He exposes how in conceiving of ‘something than which nothing greater can be thought’, the fool can understand the basic premise, despite not believing in its existence. However, this is where reductio ad absurdum comes in. For if the fool understands the basic premise, he must similarly understand that ‘than which a greater cannot be thought cannot be in the understanding alone’, as since existing in reality is superior to existing in the mind, by virtue of being the greatest possible being, it must exist, ‘both in the understanding and in reality’. This, for Anselm, proves that ‘something than which nothing greater can be thought’, which he believes to be God, must exist in reality.

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2 - ao2, general

- an argument is only reductio ad absurdum if the rejection of every premise is logically incoherent
- hume, not raa as unlike triangle, 'god exists' is not a priori or logically necessary
- barth responds: in God, essence and existence are one
- in Summa Theologiae 1.3.4, where Aquinas states, ‘God is not only His own essence…but also His own existence’.

10

2 - ao2, gaunilo

lost island
- criticism fails: islands = contingent, god is not dependent on anything for his existence
- Anselm is not trying to prove but justify
- viola: differentiates direct arguments from reductio arguments, on the basis that reductio arguments establish necessity, rather than simply the proof of conclusions

11

3 - In the light of Gaunilo’s criticism, Anselm successfully develops his previous argument by arguing in Chapter 3 that God is necessary and therefore, cannot be thought not to be.

Barth distinguishes between the two chapters on the basis that whilst Chapter Two justifies belief in God existing generally, Chapter Three establishes the unique nature of God’s existence
- chapter 3 requires acceptance of chapter 2 conclusion. but 3 seeks to demonstrate the idea that 'god exists' is an analytic statement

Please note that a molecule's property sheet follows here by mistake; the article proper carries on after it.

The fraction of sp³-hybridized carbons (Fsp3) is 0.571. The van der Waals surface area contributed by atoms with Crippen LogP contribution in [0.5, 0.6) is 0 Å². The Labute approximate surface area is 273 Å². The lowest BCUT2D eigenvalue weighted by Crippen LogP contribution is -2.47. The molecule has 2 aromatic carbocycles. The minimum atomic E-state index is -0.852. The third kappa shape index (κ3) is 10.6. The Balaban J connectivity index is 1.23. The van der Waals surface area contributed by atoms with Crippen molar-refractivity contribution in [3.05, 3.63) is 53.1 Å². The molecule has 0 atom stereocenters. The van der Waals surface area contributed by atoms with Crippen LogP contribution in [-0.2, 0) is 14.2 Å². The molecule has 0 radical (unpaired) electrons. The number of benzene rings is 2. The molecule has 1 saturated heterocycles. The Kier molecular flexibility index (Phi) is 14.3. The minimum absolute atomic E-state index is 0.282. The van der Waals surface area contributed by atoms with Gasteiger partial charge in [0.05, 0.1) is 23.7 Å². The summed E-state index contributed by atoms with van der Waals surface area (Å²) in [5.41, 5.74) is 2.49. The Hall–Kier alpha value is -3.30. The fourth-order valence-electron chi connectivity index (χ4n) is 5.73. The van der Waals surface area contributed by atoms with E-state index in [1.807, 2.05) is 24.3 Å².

- Indeed, Anselm states, that ‘something than which nothing greater can be thought’ is true insofar as ‘it cannot be thought not to exist’. In other words, we can conceive of a being that has to exist i.e. a being who is necessary and since this is superior to a being who can be thought of as not existing i.e. a being who is contingent, the greatest possible being must be necessary.
- doxological conclusion, 'and you are this thing, o lord our god'
- secundum argument?
- Whilst Chapter Three is focused on God’s necessity rather than his general existence, the fact that it adapts and requires an acceptance of the conclusion of Chapter Two suggests that it is a development, rather than a completely new argument

12

3 ao2 - kant

- first, unconditional necessity does not equal absolute necessity, and second, existence (whether it be necessary or not) is not a predicate
- threatens success as A aligns value with supervenience (stearns)
- but...this criticism seems to depend on Kant’s own highly contestable critical approach to metaphysics in general and modality in particular.
- and fails to recognise the idea that A is not offering proof but justification via. deduction and acceptance and that A presents existence and essence as one
- . He does not try to directly prove that God exists, but rather show that through deduction and an acceptance of his original premise, his conclusion that God exists can be rationally accepted. As Plantinga states, Anselm does not ‘prove or establish (his) conclusion. But since it is rational to accept (his) central premise, (he does) show that it is rational to accept that conclusion’.

13

conc in full

Overall, it has become clear to me that insofar as Anselm’s argument for God’s existence is considered indirect, it is successful. This is particularly the case with Chapter Three, which convincingly distinguishes God’s existence from other creatures based on his necessity. The pairing with reductio ad absurdum allows for a deductive way of justifying belief in God’s existence. Whilst this would not be satisfying for atheists, it is important to recognise that the argument does not prove but rather seeks to justify an already held belief. I found the relationship between the argument’s deductive form and Anselm’s doxological style particularly interesting; the resulting marriage of rational argument and meditation allowed Anselm to successfully combine both worship and reason. An area that I believe warrants further study is not only the contemporary reception of Anselm’s argument, but also the impact of Anselm’s context on the deductive and a priori nature of his argument. Through further study of Anselm, I would gain a more in depth understanding of how and why Anselm continues to impact modern day theology. Indeed, Anselm was not only a source of inspiration for Enlightenment scholars such as Descartes, but also more modern scholars such as Norman Malcolm, both of whom adopt Anselm’s deductive style in their arguments for God’s existence.